Linked by Thom Holwerda on Fri 18th May 2012 21:54 UTC
Windows A long - very long - blog post justifying all the ideas and choices behind Windows 8. We've all been here before, but it's nice to have it all summed up once again for easy reference in case we hit another yes/no debate on Windows 8 and keyboard and mouse. Anywho, the most interesting bit is that Microsoft has updated the theme of the traditional desktop, flattening it to achieve a very nice look.
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Comment by Luminair
by Luminair on Fri 18th May 2012 22:45 UTC
Luminair
Member since:
2007-03-30

it is good that microsoft does these big blog posts. but it has been hard to interpret them as anything other than well rehearsed marketing. I want to read it like a "blog post" but it feels like I am drinking a sweetened beverage (I spit it out)

anyone think this blog post convinces anyone who isnt already in the cult? ....

Reply Score: 3

RE: Comment by Luminair
by MollyC on Fri 18th May 2012 23:51 in reply to "Comment by Luminair"
MollyC Member since:
2006-07-04

Most of Steve Sinofsky's blog entries have a great deal of PR in them, because he's a VP; PR is a major reason for the "Buiding Windows 8" blog, whether the entries are written by Sinofky, Jensen Harris, Thom's crush Julie Larson-Green, or somebody else. (Though at times the entries in that blog are more like the normal MSDN blogs written by programmers, that are less about PR and more about technical stuff.)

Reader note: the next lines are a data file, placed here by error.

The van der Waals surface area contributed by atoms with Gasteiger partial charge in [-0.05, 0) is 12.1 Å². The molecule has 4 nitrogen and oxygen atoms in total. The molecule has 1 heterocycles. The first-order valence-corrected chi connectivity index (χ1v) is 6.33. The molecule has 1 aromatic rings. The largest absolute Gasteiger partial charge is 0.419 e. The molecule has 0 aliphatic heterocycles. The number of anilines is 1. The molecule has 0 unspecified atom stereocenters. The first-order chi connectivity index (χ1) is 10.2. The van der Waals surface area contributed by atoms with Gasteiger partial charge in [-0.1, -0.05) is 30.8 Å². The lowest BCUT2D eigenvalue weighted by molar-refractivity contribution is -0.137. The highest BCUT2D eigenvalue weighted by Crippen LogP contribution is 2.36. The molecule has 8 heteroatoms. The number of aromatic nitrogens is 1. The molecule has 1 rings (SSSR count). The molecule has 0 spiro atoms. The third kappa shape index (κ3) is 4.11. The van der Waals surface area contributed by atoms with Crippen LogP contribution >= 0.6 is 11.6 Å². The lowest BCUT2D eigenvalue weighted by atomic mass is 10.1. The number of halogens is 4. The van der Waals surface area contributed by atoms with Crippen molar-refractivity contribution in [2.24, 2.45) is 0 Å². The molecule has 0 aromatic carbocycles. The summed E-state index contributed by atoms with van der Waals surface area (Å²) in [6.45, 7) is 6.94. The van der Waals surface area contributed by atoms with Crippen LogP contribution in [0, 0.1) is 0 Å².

As for "it won't convince anyone not already in the cult", I don't know. But I'll agree that it won't convince anyone that's in the "Windows 8 sucks" cult, that's for sure. Then again, there are those that think President Obama is an America-hating, Kenyan-born, Muslim Marxist, and no matter what you say, you simply cannot convince them otherwise.

Maybe the blog entry is indeed PR, but that's because the "Windows 8 sucks" cult would have folks believe that the decisions made in creating Windows 8 were made with absolutely no good reasoning whatsoever. What's wrong with Microsoft putting forth their reasoning for their decisions and countering the constant FUD spewed by the "Windows 8 sucks" cult?

Edited 2012-05-19 00:06 UTC

Reply Parent Score: 3

RE[2]: Comment by Luminair
by l3v1 on Sat 19th May 2012 08:50 in reply to "RE: Comment by Luminair"
l3v1 Member since:
2005-07-06

Maybe the blog entry is indeed PR, but that's because the "Windows 8 sucks" cult would have folks believe that the decisions made in creating Windows 8 were made with absolutely no good reasoning whatsoever.


I think one ignorance doesn't top another ignorance, overall, ignorance is just some smelly crap you can't get rid of, and unfortunately other people can smell it too.

So, what I'm getting at is, it's somewhat weird to assume the people who dislike Win8's current state would make other believe that decisions in making this had no good reasons behind them, That, my friend, is crap. A boatload of it.

While I can't ignore, that a lot of people "hate" Win8 because they got used to hating Win and MS, but there's a simple reason for a lot of us not liking Win8: it is not good, that's why.

Now, for me to make Win8cp usable, I had to install Start8 (other solution also exist), and manually add an desktop app to the StartUp folder (yes, there is a windows/start menu/programs/startup folder) so that after login the "classic" desktop gets up. Now, that's no way to treat long term devs on your platform. Make your damn new, "super", under-test, it's-the-future, idiotic UIs optional and most of people wouldn't say a word. But no, hell no, suck it up. Brilliant.

Reply Parent Score: 5

RE[2]: Comment by Luminair
by segedunum on Sat 19th May 2012 22:07 in reply to "RE: Comment by Luminair"
segedunum Member since:
2005-07-06

Maybe the blog entry is indeed PR, but that's because the "Windows 8 sucks" cult would have folks believe that the decisions made in creating Windows 8 were made with absolutely no good reasoning whatsoever.

Of course there were good reasons, the biggest one being to create more work to keep UI designers employed.

Reply Parent Score: 3